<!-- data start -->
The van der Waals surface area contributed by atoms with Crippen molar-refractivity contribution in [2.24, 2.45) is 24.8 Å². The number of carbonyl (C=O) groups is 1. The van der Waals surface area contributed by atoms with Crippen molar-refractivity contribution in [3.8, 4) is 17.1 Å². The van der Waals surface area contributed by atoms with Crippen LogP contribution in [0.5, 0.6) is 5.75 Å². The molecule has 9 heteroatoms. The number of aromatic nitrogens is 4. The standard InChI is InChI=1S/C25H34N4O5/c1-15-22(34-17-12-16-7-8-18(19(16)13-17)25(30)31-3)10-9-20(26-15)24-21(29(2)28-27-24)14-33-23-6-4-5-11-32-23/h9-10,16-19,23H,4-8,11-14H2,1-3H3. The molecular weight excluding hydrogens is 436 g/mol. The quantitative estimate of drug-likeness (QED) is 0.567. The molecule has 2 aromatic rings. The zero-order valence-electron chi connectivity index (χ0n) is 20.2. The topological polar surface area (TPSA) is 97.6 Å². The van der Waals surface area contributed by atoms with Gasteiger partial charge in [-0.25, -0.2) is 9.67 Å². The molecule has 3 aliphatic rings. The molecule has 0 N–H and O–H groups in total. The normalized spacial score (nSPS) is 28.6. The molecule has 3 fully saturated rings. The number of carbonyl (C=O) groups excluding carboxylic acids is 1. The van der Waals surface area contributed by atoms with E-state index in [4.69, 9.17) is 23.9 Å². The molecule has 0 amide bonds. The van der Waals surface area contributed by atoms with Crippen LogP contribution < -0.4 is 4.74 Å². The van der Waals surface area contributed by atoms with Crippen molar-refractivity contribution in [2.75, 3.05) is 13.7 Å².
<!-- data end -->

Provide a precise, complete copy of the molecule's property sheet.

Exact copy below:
The van der Waals surface area contributed by atoms with Crippen molar-refractivity contribution in [2.24, 2.45) is 24.8 Å². The number of carbonyl (C=O) groups is 1. The van der Waals surface area contributed by atoms with Crippen molar-refractivity contribution in [3.8, 4) is 17.1 Å². The van der Waals surface area contributed by atoms with Crippen LogP contribution in [0.5, 0.6) is 5.75 Å². The molecule has 9 heteroatoms. The number of aromatic nitrogens is 4. The standard InChI is InChI=1S/C25H34N4O5/c1-15-22(34-17-12-16-7-8-18(19(16)13-17)25(30)31-3)10-9-20(26-15)24-21(29(2)28-27-24)14-33-23-6-4-5-11-32-23/h9-10,16-19,23H,4-8,11-14H2,1-3H3. The molecular weight excluding hydrogens is 436 g/mol. The quantitative estimate of drug-likeness (QED) is 0.567. The molecule has 2 aromatic rings. The zero-order valence-electron chi connectivity index (χ0n) is 20.2. The topological polar surface area (TPSA) is 97.6 Å². The van der Waals surface area contributed by atoms with Gasteiger partial charge in [-0.25, -0.2) is 9.67 Å². The molecule has 3 aliphatic rings. The molecule has 0 N–H and O–H groups in total. The normalized spacial score (nSPS) is 28.6. The molecule has 3 fully saturated rings. The number of carbonyl (C=O) groups excluding carboxylic acids is 1. The van der Waals surface area contributed by atoms with E-state index in [4.69, 9.17) is 23.9 Å². The molecule has 0 amide bonds. The van der Waals surface area contributed by atoms with Crippen LogP contribution < -0.4 is 4.74 Å². The van der Waals surface area contributed by atoms with Crippen molar-refractivity contribution in [2.75, 3.05) is 13.7 Å².